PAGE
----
Reuters A U.S. border patrol officer crosses the path of an immigrant asylum seeker as he tries to return to the United States on the banks of the Rio Grande River, after crossing from the U.S. to Mexico to buy food, as can be seen from Ciudad Akuna
By Dena Beth Solomon and Alberto Fazardo
CIUDAD ACUÑA, MEXICO (Reuters) – A U.S. law enforcement officer on horseback appeared to be a lorry and was whipping it near the mouth of a man carrying a plastic bag of food in Rio Grande.
It was just a desperate moment in a few hours of such scenes along the Rio Grande on Sunday.
Hundreds of Haitian migrants camped under a bridge in Del Rio, Texas, were trying to bring food and other supplies from Ciudad Aquana in Mexico’s Cohuila state when U.S. officials tightened security at the border and began flying migrants out of the area, some into Haiti.
Immigrants say they lack the supply of illegal camps under U.S. bridges along the river. For the past few days, U.S. officials have allowed migrants to cross a shallow spot on the river. But on Sunday they told immigrants they would not be able to return to the United States if they entered Mexico.
“We’re stuck,” said Jansito Jean, 37, who slept on a sheet on the ground with his wife and children, aged 3 and 4.
“There is no human condition … we have to go out to buy water.”
More than 12,000 migrants, identified by officials on both sides as mostly Haitians, have gathered under the bridge in recent days, awaiting the immigration process. Instead, U.S. officials began removing thousands of people from the camps over the weekend -2021-09-19, some of whom were later seen arriving in Haiti.
Still, several people who spoke to Reuters, most of whom traveled with their children, said they would take the opportunity to try to stay in the United States.
McKinley Pierre, 25, left poor Haiti in July with his cousin, wife and 2-year-old daughter, amid growing violence and an inability to find work as an electrician. Haiti’s president was assassinated in July, and a major earthquake and strong storm hit the country in August.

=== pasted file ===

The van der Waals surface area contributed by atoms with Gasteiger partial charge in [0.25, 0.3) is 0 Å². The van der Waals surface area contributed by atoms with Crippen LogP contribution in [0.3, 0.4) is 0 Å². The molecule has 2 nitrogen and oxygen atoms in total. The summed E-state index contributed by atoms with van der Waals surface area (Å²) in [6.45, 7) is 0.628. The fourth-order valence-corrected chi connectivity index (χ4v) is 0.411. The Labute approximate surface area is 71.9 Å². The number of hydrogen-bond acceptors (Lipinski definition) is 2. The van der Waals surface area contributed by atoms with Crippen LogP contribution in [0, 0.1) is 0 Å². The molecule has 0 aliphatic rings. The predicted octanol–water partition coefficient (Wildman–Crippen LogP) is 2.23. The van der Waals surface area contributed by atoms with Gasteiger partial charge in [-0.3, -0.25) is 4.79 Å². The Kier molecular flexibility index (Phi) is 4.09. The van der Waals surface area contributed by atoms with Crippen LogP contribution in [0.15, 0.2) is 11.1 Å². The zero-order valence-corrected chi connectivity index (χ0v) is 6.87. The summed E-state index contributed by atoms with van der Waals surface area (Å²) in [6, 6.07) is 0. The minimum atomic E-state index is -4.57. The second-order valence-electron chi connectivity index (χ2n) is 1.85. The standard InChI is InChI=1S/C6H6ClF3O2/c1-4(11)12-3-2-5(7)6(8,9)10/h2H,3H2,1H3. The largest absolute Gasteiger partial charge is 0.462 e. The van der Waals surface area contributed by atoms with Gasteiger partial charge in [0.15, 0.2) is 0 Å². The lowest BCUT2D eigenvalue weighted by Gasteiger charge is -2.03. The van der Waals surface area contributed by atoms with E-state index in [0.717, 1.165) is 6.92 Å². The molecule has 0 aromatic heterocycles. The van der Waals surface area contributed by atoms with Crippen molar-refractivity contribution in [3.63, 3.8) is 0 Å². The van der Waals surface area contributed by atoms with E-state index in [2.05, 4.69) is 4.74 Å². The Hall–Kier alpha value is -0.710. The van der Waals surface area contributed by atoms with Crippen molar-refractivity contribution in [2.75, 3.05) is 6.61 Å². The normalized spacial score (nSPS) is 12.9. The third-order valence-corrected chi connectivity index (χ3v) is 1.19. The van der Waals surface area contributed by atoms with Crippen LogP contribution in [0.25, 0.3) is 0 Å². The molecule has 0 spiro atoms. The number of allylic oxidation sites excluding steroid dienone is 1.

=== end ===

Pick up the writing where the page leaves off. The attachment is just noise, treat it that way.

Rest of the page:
“You have to do something to keep you from getting hungry,” he said.
At a news conference in Del Rio on Sunday, US Border Patrol Chief Raul Ortiz said resources were being found.
“We are providing food, water, portable toilets, towels, emergency medical technicians for first aid.”
“Our goal in the next 6 to 7 days is to process 12,662 migrants which we can get under the bridge as soon as possible,” Ortiz said. “What we want to make sure is that we prevent immigrants from coming to the area so that we can handle the people under the bridge at the moment.”
At the border, immigrants go deeper to try to avoid law enforcement. Most men, many barefoot and boxers, tried to run through waist-deep water. Some migrants crossed another point where water reached their necks.
Reuters reporters saw Mount officers blocking the way for migrants crossing the U.S. embankment carrying plastic bags and cardboard boxes with “Police US Border Patrol” wearing cowboy hats and jackets.
An officer in the West untied a cord like a laurel whip and rode his horse to stop the immigrants, one fell into the water again. He got up and tried again, but the officer swayed the cord back to his mouth.
In another incident, the same officer grabbed the back of an immigrant’s shirt while trying to run a bank with a bag of food.
Both men were eventually seen slipping while officers tried to catch the migrants who were scattered all around. A group of about two dozen people were later seen sitting on the U.S. side of the river bank behind yellow tape near a few patrol vehicles.